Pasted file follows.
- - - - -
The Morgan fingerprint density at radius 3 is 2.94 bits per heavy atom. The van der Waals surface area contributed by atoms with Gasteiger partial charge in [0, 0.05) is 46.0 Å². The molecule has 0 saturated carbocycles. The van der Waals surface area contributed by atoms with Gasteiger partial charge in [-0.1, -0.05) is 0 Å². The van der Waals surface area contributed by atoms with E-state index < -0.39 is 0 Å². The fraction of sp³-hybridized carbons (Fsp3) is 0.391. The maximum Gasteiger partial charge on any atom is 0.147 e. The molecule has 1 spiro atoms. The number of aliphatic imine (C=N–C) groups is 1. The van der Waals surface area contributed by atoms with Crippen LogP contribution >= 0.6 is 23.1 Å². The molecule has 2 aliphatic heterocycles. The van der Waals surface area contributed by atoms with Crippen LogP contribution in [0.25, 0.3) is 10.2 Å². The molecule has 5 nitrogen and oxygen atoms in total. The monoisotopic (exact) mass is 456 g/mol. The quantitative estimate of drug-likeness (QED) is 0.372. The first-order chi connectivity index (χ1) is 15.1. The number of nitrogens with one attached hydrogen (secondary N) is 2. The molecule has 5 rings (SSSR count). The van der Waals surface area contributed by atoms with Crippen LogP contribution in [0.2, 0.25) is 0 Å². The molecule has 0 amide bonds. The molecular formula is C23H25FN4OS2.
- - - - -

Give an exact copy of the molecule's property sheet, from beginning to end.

The Morgan fingerprint density at radius 3 is 2.94 bits per heavy atom. The van der Waals surface area contributed by atoms with Gasteiger partial charge in [0, 0.05) is 46.0 Å². The molecule has 0 saturated carbocycles. The van der Waals surface area contributed by atoms with Gasteiger partial charge in [-0.1, -0.05) is 0 Å². The van der Waals surface area contributed by atoms with E-state index < -0.39 is 0 Å². The fraction of sp³-hybridized carbons (Fsp3) is 0.391. The maximum Gasteiger partial charge on any atom is 0.147 e. The molecule has 1 spiro atoms. The number of aliphatic imine (C=N–C) groups is 1. The van der Waals surface area contributed by atoms with Crippen LogP contribution >= 0.6 is 23.1 Å². The molecule has 2 aliphatic heterocycles. The van der Waals surface area contributed by atoms with Crippen LogP contribution in [0.25, 0.3) is 10.2 Å². The molecule has 5 nitrogen and oxygen atoms in total. The monoisotopic (exact) mass is 456 g/mol. The quantitative estimate of drug-likeness (QED) is 0.372. The first-order chi connectivity index (χ1) is 15.1. The number of nitrogens with one attached hydrogen (secondary N) is 2. The molecule has 5 rings (SSSR count). The van der Waals surface area contributed by atoms with Crippen LogP contribution in [0.2, 0.25) is 0 Å². The molecule has 0 amide bonds. The molecular formula is C23H25FN4OS2.